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Author Topic: Eachine ET-1 Adjustment and Fixing (fiddling)  (Read 443 times)

RedRyder

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Eachine ET-1 Adjustment and Fixing (fiddling)
« on: June 08, 2019, 10:23:52 pm »
The Eachine ET-1 has been acting up a bit.
It would run good for a short time and as it got warm, it would begin to bind and fire more often and heat up even quicker until it quit when the power could not overcome the friction. I believe the piston may have been fitted too tightly or some metal dist got left in there. The bore and piston were both showing signs of scoring..... not something you want where precision is required.


I removed the head first. Then the main caps and connecting rod bearing cap. Then I carefully lifted the crank shaft and kept the timing gear teeth engaged so I would not have to fool with this later. I lifted it just enough to allow the piston and rod to slide out through the back.


Below are pictures of the bore.


Gil


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RedRyder

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Re: Eachine ET-1 Adjustment and Fixing (fiddling)
« Reply #1 on: June 08, 2019, 10:25:21 pm »
a few more...


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Steamandoil (Tim)

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Re: Eachine ET-1 Adjustment and Fixing (fiddling)
« Reply #2 on: June 08, 2019, 10:33:22 pm »
Gil mine had a little scoring of the cylinder also but I just put new orings in and it was fine. I think the orings get hard after heat and  start to loose elasticity. Mine actually sounded squeaky like tennis shoes on a wood floor when turned slowly by hand. It caused it to hit more often and tried to stall. The new 20mm x 1mm orings from oringsandmore.com quieted mine completely.
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RedRyder

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Re: Eachine ET-1 Adjustment and Fixing (fiddling)
« Reply #3 on: June 08, 2019, 10:33:50 pm »
I massaged the piston and the bore with #1200 grit wet and dry sandpaper soaked with WD-40. Then I went over both with a little Simichrome on a clean soft cloth.


I reassembled and tested. It would still bind up on occasion.


I lightened the spring tension more to slow it down and still had a little binding after running a while.


Out came the piston far enough to remove one of the two o-rings.
This at least seems to have done the trick.


I also retarded the timing some more to get it closer to top dead center. It had been firing pretty early.


I have made a little video footage to go with this including a piece of slow motion video.


Gil




RedRyder

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Re: Eachine ET-1 Adjustment and Fixing (fiddling)
« Reply #4 on: June 08, 2019, 11:07:11 pm »
Gil mine had a little scoring of the cylinder also but I just put new orings in and it was fine. I think the orings get hard after heat and  start to loose elasticity. Mine actually sounded squeaky like tennis shoes on a wood floor when turned slowly by hand. It caused it to hit more often and tried to stall. The new 20mm x 1mm orings from oringsandmore.com quieted mine completely.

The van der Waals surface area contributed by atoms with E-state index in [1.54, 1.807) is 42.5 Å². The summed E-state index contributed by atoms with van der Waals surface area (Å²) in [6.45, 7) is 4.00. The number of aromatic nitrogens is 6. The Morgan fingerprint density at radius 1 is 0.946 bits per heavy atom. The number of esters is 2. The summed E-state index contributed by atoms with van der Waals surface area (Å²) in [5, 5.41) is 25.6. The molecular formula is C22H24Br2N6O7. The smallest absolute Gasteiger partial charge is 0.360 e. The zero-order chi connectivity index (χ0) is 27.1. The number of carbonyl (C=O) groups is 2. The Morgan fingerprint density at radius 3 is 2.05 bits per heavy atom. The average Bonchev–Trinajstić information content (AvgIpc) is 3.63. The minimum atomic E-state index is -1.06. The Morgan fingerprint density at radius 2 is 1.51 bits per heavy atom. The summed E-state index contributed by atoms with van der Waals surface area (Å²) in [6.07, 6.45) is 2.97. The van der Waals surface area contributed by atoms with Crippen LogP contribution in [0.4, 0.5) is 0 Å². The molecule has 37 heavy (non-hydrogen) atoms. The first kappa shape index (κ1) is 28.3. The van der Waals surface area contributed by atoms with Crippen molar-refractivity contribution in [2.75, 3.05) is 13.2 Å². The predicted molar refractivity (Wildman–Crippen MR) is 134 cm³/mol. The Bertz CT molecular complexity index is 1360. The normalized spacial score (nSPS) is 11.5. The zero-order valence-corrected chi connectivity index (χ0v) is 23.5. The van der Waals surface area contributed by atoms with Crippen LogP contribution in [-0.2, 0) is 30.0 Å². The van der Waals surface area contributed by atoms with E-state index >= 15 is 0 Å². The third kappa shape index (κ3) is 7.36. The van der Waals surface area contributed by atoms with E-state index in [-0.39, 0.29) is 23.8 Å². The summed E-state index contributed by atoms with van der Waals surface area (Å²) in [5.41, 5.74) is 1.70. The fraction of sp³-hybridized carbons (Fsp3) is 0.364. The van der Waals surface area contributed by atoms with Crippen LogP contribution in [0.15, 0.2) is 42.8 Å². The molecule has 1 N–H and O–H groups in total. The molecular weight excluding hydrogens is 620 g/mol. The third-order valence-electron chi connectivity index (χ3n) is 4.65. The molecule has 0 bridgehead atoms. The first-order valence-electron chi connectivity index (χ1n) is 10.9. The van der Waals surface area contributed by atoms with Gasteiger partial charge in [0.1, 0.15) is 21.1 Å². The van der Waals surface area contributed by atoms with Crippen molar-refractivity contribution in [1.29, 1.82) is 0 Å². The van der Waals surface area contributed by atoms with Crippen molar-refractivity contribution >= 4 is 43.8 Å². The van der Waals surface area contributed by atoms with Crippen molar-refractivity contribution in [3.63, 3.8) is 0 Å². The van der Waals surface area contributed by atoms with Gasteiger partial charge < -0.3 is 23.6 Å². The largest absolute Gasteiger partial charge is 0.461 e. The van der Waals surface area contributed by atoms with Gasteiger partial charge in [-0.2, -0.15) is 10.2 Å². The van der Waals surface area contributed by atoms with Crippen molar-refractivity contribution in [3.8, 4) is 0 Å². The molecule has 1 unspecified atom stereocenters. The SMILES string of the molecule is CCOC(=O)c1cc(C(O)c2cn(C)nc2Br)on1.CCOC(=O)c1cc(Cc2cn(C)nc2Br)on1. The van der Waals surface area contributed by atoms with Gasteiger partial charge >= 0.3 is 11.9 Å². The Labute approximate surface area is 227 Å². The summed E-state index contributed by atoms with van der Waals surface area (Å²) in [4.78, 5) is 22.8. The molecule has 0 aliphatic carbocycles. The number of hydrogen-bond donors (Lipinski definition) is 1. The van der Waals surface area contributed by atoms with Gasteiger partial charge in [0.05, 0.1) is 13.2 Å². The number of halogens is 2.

Thanks, Tim. I just ordered some 20mm X 1mm o-rings.
Until they arrive I removed one of them. Mine squeaked too!
They squeaked from the very beginning.


Gil

RedRyder

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Re: Eachine ET-1 Adjustment and Fixing (fiddling)
« Reply #5 on: June 08, 2019, 11:09:25 pm »

Nick

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Re: Eachine ET-1 Adjustment and Fixing (fiddling)
« Reply #6 on: June 09, 2019, 01:58:57 am »
Thanks for those pictures Gil, fun to see the inside, just hope I don't have to see the inside of mine for awhile  ;)  :D
Nick

krypto31337

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Re: Eachine ET-1 Adjustment and Fixing (fiddling)
« Reply #7 on: June 09, 2019, 08:33:17 am »
One of the bigger changes from David Kerzel's original design was using o-rings for piston rings, in this case two of them.  Even if you add a bit of lube into the fuel, the back o-ring won't get any unless you add it from the outside.  You are also limited in how much oil you can add in the fuel or you will just foul the spark plug.

I think it's telling that the only spare part that Banggood sells for this engine is o-rings.  I'm thinking about adding a drip oiler to mine like the original Kerzel design as it's probably even more important for this engine to help with the longevity of the o-rings.  Unfortunately, it's a tricky job to perform when the engine is completed as even a tiny burr at the edge of the hole will instantly ruin an o-ring.

For longer runs, I also keep a bit of water in the engine to better transfer the heat from the cylinder to the outside of the engine.  The cooler the o-rings stay the better.
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Stroke973

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Re: Eachine ET-1 Adjustment and Fixing (fiddling)
« Reply #8 on: June 09, 2019, 08:35:18 am »
I just did an inspection on mine while waiting on ignition parts and everything looks good and the piston had a nice film of oil.I run 87 octane 40 to1 two stroke oil. If it lubes my high reving weed eater it should be good enough. I also run the the timing retarded a few degrees. While this reduces power it make starting easier. Running one spring I run a tank of fuel without stopping and the head temp only reaches about 105 f. My thoughts on running camp fuel at 55 octane and any advanced timing could cause detonation and possible damage. I see where some add wd40 which will burn and possibly not leave residua! lube for the coasting strokes. I also stand the engine on its end and apply some 30 W oil to the of the piston for the wrist pin. For what its worth I may be wrong but I'm not far from it.

RedRyder

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Re: Eachine ET-1 Adjustment and Fixing (fiddling)